In one of its aspects, this invention provides methods and apparatus for supplying plastics-related granular resin material preferably to a plurality of receptacles for subsequent processing, such as by molding or extrusion. The method preferably includes applying vacuum to granules of material in a supply depot to draw substantially a granule stream from the supply depot and into a conduit, continuing to apply vacuum to substantially draw the stream past sequentially positioned individual receptacles, and substantially stripping granules from the stream for supply of the receptacles preferably by passing the stream along a protuberance.
In yet another one of its aspects, this invention provides a method for filling a plurality of receptacles with granular material from a remote storage location without electrical connection between the receptacles and the remote storage location, with the receptacles lacking both material level and material weight sensors and preferably being both electrically and optically inactive. The method includes substantially pneumatically conveying a stream of the granular resin material from the remote storage location through a conduit communicating with the receptacles preferably at discreet locations and diverting granules from the stream substantially concurrently into the receptacles preferably until all of the communicating receptacles are substantially filled.
In still another one of its aspects, this invention provides a method for supplying granular material to a plurality of receptacles where the method includes substantially pneumatically circulating a stream of granular material around a loop which is in pneumatic communication with the receptacles and diverting granular material from the stream preferably for passage into at least two of the receptacles substantially concurrently. In this aspect of the invention, diverting the granules from the stream for passage into at least two of the receptacles concurrently is preferably performed mechanically.
In this aspect of the invention, the loop is preferably a closed loop.
In this one of its aspects, the invention preferably further includes pneumatically circulating a stream of granular material substantially around a loop in pneumatic communication with the receptacles and substantially diverting granules from the stream for passage into at least two of the receptacles concurrently preferably until granular material from the stream has substantially reached a predetermined level at a preselected location communicating with the loop.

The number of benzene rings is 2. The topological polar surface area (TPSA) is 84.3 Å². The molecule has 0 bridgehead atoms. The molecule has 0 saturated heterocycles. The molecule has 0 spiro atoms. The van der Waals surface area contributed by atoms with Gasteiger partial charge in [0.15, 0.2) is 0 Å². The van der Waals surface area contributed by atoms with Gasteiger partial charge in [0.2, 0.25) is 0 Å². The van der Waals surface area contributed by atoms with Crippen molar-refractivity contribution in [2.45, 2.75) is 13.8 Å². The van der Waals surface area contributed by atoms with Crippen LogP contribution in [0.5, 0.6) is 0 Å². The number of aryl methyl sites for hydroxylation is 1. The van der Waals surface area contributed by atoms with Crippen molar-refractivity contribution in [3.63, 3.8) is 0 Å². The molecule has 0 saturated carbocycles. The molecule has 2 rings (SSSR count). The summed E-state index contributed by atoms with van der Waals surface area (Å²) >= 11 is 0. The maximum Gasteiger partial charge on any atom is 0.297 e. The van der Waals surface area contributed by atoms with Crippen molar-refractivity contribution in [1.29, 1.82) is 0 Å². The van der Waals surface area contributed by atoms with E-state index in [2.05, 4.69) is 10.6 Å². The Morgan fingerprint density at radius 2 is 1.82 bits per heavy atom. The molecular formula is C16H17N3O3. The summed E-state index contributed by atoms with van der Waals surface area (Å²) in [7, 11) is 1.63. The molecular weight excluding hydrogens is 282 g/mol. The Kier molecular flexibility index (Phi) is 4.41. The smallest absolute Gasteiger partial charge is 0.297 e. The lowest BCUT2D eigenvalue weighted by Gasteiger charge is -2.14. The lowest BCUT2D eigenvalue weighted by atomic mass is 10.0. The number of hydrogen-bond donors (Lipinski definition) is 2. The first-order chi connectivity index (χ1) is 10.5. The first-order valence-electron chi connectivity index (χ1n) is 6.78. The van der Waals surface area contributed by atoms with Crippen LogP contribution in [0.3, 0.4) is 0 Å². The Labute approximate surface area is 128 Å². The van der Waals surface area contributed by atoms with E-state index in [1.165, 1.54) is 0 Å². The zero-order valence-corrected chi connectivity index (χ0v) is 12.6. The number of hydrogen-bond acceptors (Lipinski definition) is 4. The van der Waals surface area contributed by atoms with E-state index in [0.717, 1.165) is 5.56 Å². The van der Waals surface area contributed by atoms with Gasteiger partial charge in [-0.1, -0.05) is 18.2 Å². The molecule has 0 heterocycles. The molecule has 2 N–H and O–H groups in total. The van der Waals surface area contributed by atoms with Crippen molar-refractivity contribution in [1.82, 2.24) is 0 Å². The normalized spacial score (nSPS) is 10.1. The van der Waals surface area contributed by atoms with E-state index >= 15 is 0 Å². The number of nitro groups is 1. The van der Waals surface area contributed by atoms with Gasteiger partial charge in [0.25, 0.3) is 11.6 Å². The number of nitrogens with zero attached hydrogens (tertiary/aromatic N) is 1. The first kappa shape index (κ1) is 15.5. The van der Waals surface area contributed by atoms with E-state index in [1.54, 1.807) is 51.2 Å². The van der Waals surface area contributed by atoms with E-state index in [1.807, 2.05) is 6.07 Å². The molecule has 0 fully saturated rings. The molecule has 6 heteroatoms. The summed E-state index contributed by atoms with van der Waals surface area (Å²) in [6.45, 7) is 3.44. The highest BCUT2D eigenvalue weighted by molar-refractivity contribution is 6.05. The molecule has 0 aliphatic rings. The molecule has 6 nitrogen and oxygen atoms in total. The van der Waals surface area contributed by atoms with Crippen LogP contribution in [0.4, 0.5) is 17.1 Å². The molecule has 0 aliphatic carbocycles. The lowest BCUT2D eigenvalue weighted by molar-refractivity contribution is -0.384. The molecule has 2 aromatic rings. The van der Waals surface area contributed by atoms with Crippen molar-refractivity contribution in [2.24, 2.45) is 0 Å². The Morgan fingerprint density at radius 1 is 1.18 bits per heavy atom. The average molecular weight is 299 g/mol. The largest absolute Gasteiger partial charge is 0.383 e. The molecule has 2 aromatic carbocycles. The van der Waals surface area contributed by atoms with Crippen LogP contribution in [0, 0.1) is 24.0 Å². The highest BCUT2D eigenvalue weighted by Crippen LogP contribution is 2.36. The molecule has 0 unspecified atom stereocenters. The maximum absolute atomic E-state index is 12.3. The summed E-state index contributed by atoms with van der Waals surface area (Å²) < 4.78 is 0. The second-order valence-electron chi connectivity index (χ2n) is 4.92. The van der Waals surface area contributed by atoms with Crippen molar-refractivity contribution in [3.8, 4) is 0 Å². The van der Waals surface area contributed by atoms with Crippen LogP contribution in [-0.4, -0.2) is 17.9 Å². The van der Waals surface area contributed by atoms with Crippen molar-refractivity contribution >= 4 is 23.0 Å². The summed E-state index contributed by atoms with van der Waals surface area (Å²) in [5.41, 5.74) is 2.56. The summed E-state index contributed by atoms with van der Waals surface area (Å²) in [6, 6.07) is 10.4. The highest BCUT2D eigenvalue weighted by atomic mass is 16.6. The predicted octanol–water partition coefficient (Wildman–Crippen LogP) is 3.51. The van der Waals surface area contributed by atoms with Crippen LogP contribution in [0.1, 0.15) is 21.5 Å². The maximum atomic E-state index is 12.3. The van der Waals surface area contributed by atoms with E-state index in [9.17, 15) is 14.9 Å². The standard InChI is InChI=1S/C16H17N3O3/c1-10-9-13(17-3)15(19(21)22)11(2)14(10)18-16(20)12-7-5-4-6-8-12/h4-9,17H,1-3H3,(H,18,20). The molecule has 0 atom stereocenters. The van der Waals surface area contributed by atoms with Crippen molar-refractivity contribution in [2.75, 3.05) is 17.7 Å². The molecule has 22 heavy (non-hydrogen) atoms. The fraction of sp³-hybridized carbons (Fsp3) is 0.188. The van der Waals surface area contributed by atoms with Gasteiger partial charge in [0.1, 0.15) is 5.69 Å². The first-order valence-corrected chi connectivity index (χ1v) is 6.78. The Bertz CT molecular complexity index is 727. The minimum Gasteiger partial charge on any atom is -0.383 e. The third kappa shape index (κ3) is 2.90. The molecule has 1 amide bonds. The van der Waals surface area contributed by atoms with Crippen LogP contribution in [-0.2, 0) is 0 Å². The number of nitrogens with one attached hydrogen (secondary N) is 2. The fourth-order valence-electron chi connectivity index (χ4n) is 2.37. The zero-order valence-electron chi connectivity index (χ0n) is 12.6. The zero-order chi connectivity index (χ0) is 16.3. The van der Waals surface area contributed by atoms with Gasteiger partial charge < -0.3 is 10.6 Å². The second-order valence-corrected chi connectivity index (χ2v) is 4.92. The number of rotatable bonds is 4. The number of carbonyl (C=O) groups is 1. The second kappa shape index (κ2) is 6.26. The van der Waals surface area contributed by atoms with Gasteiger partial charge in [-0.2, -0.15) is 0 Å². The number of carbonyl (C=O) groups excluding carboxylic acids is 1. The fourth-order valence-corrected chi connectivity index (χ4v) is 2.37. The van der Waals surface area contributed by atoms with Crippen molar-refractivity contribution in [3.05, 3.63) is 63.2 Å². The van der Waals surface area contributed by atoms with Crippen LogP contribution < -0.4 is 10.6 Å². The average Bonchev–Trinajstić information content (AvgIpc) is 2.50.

In yet another of its aspects, this invention embraces a method for supplying granular material to a plurality of receptacles for subsequent processing such as by molding or extrusion where the method includes applying vacuum to granules and material in a supply depot substantially to draw a granular stream therefrom, substantially vacuum drawing the stream past sequentially positioned individual ones of the receptacles and substantially stripping granules from the stream for supply of the receptacles preferably by passing the stream along a protuberance. In this aspect of the invention stripping is preferably at least in part performed by diverting granules from the stream into one or more of the receptacles by passing the stream along a collection of transverse protuberances positioned proximate to downwardly directed granule passageways leading to the receptacles. Stripping is most preferably performed by substantially mechanically diverting the granules.
In this aspect the invention may further embrace drawing the stream concurrently past the receptacles of the plurality and may yet further embrace opening all of the receptacles substantially concurrently thereby permitting substantially downward flow of granular material into collection means for subsequent processing.
Desirably, the diverting is performed by passing the stream along the transverse protuberances concurrently.
The method may further include the step of halting application of vacuum when granular material conveyed by the granular stream has substantially reached a predetermined level of a selected measuring station. Preferably the granular material reaching the predetermined level at a selected measuring station has been stripped from the stream.
Further desirably, all discharge conduits positioned in association with the receptacles are preferably substantially concurrently filled until reaching capacity regardless of capacity or material level requirement at a given discharge conduit. There may be one protuberance for each receptacle or a plurality of protuberances for at least one receptacle. The method may preferably further embrace collecting from the stream granules remaining therein after the stripping operation has been completed and may preferably further embrace collecting those granules after the stream has passed the last of the receptacles.
The method may preferably further embrace re-introducing the collected remaining granules into the stream drawn from the supply depot. Most preferably the collected remaining granules are re-introduced or recycled into the stream at a position substantially upstream of a first one of the protuberances.
Most preferably, the steps of applying vacuum to granules of material in a supply depot substantially to draw a granule stream therefrom, vacuum drawing the stream past sequentially positioned individual ones of the receptacles and stripping granules from the stream for supply of the receptacles substantially by passing the stream along a protuberance are preferably performed repeatedly, at preselected time intervals.